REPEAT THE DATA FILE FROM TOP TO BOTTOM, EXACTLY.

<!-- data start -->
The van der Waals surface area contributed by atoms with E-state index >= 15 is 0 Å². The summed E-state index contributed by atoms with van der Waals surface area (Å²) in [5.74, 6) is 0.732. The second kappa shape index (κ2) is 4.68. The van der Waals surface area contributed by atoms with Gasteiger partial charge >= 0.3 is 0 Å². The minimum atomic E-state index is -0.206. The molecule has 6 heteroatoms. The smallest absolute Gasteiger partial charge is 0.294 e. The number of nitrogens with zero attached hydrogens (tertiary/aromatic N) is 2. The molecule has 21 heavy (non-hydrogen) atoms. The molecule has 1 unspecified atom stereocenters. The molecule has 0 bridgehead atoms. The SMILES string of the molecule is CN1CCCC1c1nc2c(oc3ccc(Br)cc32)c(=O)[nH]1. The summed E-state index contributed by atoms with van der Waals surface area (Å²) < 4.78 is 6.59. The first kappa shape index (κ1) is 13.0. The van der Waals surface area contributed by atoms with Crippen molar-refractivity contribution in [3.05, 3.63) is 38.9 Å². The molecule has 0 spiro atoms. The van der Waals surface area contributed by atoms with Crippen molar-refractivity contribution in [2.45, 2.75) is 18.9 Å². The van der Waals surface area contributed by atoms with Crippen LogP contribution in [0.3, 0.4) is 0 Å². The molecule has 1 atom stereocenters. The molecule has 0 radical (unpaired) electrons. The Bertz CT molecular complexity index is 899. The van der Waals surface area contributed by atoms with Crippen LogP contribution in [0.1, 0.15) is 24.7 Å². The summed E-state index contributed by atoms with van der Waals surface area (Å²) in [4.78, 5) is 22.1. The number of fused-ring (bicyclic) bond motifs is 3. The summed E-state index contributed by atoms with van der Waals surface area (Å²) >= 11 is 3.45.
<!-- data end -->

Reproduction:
The van der Waals surface area contributed by atoms with E-state index >= 15 is 0 Å². The summed E-state index contributed by atoms with van der Waals surface area (Å²) in [5.74, 6) is 0.732. The second kappa shape index (κ2) is 4.68. The van der Waals surface area contributed by atoms with Gasteiger partial charge >= 0.3 is 0 Å². The minimum atomic E-state index is -0.206. The molecule has 6 heteroatoms. The smallest absolute Gasteiger partial charge is 0.294 e. The number of nitrogens with zero attached hydrogens (tertiary/aromatic N) is 2. The molecule has 21 heavy (non-hydrogen) atoms. The molecule has 1 unspecified atom stereocenters. The molecule has 0 bridgehead atoms. The SMILES string of the molecule is CN1CCCC1c1nc2c(oc3ccc(Br)cc32)c(=O)[nH]1. The summed E-state index contributed by atoms with van der Waals surface area (Å²) < 4.78 is 6.59. The first kappa shape index (κ1) is 13.0. The van der Waals surface area contributed by atoms with Crippen molar-refractivity contribution in [3.05, 3.63) is 38.9 Å². The molecule has 0 spiro atoms. The van der Waals surface area contributed by atoms with Crippen molar-refractivity contribution in [2.45, 2.75) is 18.9 Å². The van der Waals surface area contributed by atoms with Crippen LogP contribution in [0.3, 0.4) is 0 Å². The molecule has 1 atom stereocenters. The molecule has 0 radical (unpaired) electrons. The Bertz CT molecular complexity index is 899. The van der Waals surface area contributed by atoms with Crippen LogP contribution in [0.1, 0.15) is 24.7 Å². The summed E-state index contributed by atoms with van der Waals surface area (Å²) in [4.78, 5) is 22.1. The number of fused-ring (bicyclic) bond motifs is 3. The summed E-state index contributed by atoms with van der Waals surface area (Å²) >= 11 is 3.45.